Energy company: The restoration of Hurricane Ida could take several weeks

The head of Entergy Louisiana said Saturday that full restoration of electricity in some of the most severely affected areas of Louisiana could take up to the end of the month.

Energy company: The restoration of Hurricane Ida could take several weeks

The storms in Louisiana, Mississippi, and Alabama caused at least 16 deaths.

Ida destroyed or damaged more than 22,000 power poles. This is more than the combined impact of hurricanes Katrina and Zeta. Phillip May, President and CEO of Entergy, called it "staggering." Nearly 26,000 wire spans (the length of transmission wire between poles) were also down.

May, one of the five parishes in southeastern Louisiana facing the longest delays, stated that "the level of devastation makes obtaining access and fully assessing some places difficult or nearly impossible." The company estimates that full power restoration will be completed by September 29 for most customers, but may take longer for others.

Entergy New Orleans CEO Deanna Rodriguez stated that nearly a quarter of New Orleans residents are now able to turn off their power. This includes all city hospitals and 27 substations. Entergy stated that most customers should have their power restored by Wednesday.

Terrebonne is one of the parishes experiencing long delays in power restoration. Volunteers from the parish seat of Houma gave ice, water, and meals Saturday to storm victims. Houma lies approximately 55 miles (90 km) southwest of New Orleans.

Kendall Duthu, 26, of Dulac was one of those in need. She collected red beans and rice for the container, then pulled over an Infiniti with cracked windshield to eat.

Duthu and his girlfriend have been living in their car since the storm. Before the pandemic, Duthu was a chef at a jambalaya restaurant. He then became a car washer until that job disappeared. Duthu, who is a diabetic lost his home in the storms and doesn't know where it will go next.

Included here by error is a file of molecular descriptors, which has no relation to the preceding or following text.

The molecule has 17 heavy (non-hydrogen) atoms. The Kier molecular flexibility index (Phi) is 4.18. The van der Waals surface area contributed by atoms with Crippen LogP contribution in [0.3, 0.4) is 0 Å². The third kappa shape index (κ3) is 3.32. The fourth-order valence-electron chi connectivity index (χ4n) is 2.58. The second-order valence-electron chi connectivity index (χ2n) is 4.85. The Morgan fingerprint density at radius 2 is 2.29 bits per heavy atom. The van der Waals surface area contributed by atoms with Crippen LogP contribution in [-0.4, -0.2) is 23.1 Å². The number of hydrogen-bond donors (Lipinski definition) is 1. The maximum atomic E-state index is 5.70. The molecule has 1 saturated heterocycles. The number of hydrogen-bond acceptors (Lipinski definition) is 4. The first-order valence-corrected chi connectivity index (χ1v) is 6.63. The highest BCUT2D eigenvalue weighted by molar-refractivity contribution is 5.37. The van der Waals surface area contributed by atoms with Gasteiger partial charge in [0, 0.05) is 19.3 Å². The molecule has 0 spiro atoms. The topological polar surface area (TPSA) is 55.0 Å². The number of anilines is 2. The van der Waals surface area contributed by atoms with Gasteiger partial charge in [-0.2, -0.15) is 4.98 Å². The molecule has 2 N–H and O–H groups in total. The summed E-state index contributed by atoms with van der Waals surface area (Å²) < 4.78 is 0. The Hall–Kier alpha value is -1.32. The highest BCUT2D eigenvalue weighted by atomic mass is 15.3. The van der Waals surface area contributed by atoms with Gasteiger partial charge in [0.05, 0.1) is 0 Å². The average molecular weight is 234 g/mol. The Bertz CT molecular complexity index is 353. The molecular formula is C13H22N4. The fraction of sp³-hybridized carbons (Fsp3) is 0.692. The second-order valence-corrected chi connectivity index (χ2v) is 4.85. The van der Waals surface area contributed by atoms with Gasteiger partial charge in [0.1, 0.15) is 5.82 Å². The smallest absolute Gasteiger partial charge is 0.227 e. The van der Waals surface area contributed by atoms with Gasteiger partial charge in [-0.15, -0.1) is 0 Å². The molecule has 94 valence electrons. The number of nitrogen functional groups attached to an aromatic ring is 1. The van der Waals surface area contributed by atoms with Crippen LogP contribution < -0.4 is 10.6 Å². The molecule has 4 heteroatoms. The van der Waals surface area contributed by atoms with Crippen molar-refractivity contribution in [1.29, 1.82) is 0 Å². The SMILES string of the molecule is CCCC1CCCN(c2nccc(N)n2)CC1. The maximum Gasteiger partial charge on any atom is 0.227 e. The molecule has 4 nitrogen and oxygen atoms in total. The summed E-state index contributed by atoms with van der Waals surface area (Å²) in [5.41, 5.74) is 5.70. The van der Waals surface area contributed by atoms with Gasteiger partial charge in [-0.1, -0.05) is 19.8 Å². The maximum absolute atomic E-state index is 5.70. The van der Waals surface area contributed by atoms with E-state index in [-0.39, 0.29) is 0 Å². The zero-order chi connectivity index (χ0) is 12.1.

He said, trailing off, "Next stop, ..."," "We just have been living day to day."

According to CEO John Hairston, Houma's Hancock Whitney Bank has distributed water and approximately 42,000 meals since Tuesday.

He said that hurricanes are a normal part of human life. Buildings are temporary. It may be on another block. We'll still be there next storm."

South of Houma, there were splintered trees and swamped furniture, as well as the debris of homes littering the roadsides. Rene Gregoire Jr., 27, stood in Ashland, Louisiana outside his home, where windows were blown out and water gushed in. After injuring his wrist while working on tugboats, Rene Gregoire Jr. suffered another setback. He also contracted COVID-19 and had to have a $3,000 operation for his dog.

Gregoire, who is contemplating moving to Arizona with his girlfriend, said that "it's my home but it's mine"

Harry Bonvillain, a south-facing resident of Bayou Grand Caillou, surveyed the damage to his house, which was built on concrete pillars. It is now surrounded with a maze made up of broken staircases, splintered lumber, and other debris.

Bonvillain lost a lot of his possessions, mildew covered his clothes, and ants took over the house. Bonvillain, 58, wondered why so many people don't care more about smaller communities such as his.

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